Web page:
The Peachoid Juicy Details on the Most Iconic Water Tower Sculpture
Memorable public art pieces do more than just brighten up the landscape or cityscape. They have the ability to give a town or city a singular identity, to attract tourism, to bring joy into people’s lives. Located right off I-85 in Gaffney, SC and frequently viewed by drivers, the iconic “Peachoid” has done all this and more. The original structure was built in 1981 and already resembled a peach, but with Eric Henn’s redesign, its previous beauty is surpassed.
“A lot of people know where Gaffney is by this tank.”
-Kim Fortner, Gaffney Board of Public Works-
It not only functions as a beacon, but a fitting symbol for the biggest peach growing region in the United States as well. The immense sculptural elements of the epic landmark are what set it apart from other water tower redesigns. The stem splays out, the ordinary circular form becomes more ovular, an indent is molded, and a green leaf adorns the top. Undeniably eye-catching, a bit controversial, and talked about by all, Eric Henn’s painting of “The Peachoid” displays a virtuoso touch. His self-taught innate talents are reinforced by 20 years of experience painting numerous water towers, preparing him for the greatest challenges the large-scale art form could present.
Many became familiar with the gigantic and enchanting “Peachoid” through the series House of Cards, whose director was so captivated by the unique landmark that he included it in his show. For Eric Henn,
his obsession goes back much further, in fact, this project was a long time in the making:
“Ever since I started painting water towers I’ve known about this tank and was very curious about it”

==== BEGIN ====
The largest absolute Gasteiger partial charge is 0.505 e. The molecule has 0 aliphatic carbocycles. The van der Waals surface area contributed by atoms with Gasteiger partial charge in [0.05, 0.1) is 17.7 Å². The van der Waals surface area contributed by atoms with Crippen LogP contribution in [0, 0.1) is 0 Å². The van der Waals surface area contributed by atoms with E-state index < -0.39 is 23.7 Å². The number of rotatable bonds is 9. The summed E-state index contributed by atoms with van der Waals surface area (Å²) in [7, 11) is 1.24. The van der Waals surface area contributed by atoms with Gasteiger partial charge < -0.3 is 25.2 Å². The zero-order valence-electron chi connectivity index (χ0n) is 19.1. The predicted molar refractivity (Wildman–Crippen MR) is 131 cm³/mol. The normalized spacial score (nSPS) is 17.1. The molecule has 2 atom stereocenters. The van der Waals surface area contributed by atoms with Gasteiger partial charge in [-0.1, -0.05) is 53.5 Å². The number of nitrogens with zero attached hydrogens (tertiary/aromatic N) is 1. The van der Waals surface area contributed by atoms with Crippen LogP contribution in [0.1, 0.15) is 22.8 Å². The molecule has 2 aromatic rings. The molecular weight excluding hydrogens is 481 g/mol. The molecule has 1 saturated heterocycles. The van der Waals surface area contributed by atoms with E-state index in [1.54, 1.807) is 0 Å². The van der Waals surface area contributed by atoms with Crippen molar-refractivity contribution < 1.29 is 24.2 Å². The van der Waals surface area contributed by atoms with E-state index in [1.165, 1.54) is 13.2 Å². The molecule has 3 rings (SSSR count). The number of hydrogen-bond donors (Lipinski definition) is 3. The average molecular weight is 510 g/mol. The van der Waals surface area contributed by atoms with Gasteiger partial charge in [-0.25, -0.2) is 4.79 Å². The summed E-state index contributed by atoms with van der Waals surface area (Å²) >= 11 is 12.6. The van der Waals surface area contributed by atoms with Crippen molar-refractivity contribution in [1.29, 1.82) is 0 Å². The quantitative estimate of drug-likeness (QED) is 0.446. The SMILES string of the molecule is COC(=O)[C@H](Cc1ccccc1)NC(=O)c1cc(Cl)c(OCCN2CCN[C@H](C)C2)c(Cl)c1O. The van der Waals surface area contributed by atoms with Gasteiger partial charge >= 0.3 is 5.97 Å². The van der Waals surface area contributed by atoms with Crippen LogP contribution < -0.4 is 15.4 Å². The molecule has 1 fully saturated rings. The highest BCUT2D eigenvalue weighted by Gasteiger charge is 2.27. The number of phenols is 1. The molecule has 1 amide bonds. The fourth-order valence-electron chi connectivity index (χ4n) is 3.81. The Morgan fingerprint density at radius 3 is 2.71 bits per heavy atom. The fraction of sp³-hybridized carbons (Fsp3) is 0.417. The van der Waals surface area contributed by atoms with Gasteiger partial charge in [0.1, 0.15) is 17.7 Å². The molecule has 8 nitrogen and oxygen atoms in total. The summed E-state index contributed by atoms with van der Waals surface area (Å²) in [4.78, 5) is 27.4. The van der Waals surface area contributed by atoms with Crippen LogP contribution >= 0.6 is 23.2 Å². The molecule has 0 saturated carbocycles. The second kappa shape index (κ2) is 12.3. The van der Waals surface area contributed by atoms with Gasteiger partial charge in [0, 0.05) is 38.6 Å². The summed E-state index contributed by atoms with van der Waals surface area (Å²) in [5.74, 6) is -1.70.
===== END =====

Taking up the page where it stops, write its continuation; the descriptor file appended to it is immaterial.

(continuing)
Anticipation and excitement could have inspired the artist to go even beyond his usual research and dedication to public art projects, making magic happen. Because he has worked all across America, he is sensitive to the site-specific needs of each artwork. In this case, there was a huge pressure from the local population due to the fact that “The Peachoid” was already a beloved symbol of the town of Gaffney.
The larger-than-life scale of the public installation cannot be underestimated. Although repainting a surface sounds easy, take into account the fact Henn used 10 different shades of orange applied with a single paint roller, only able to spray on layers when the wind died down. Also, consider the additional curves to manage compared to the normally purely spherical surface of most water towers. Eric Henn’s work proves that an water tower sculpture, or mural, can instantly transform a town into a destination.
Cultivating pride within the locals, “The Peachoid” is a testament to the power art in public places can exert, in small town America, or anywhere.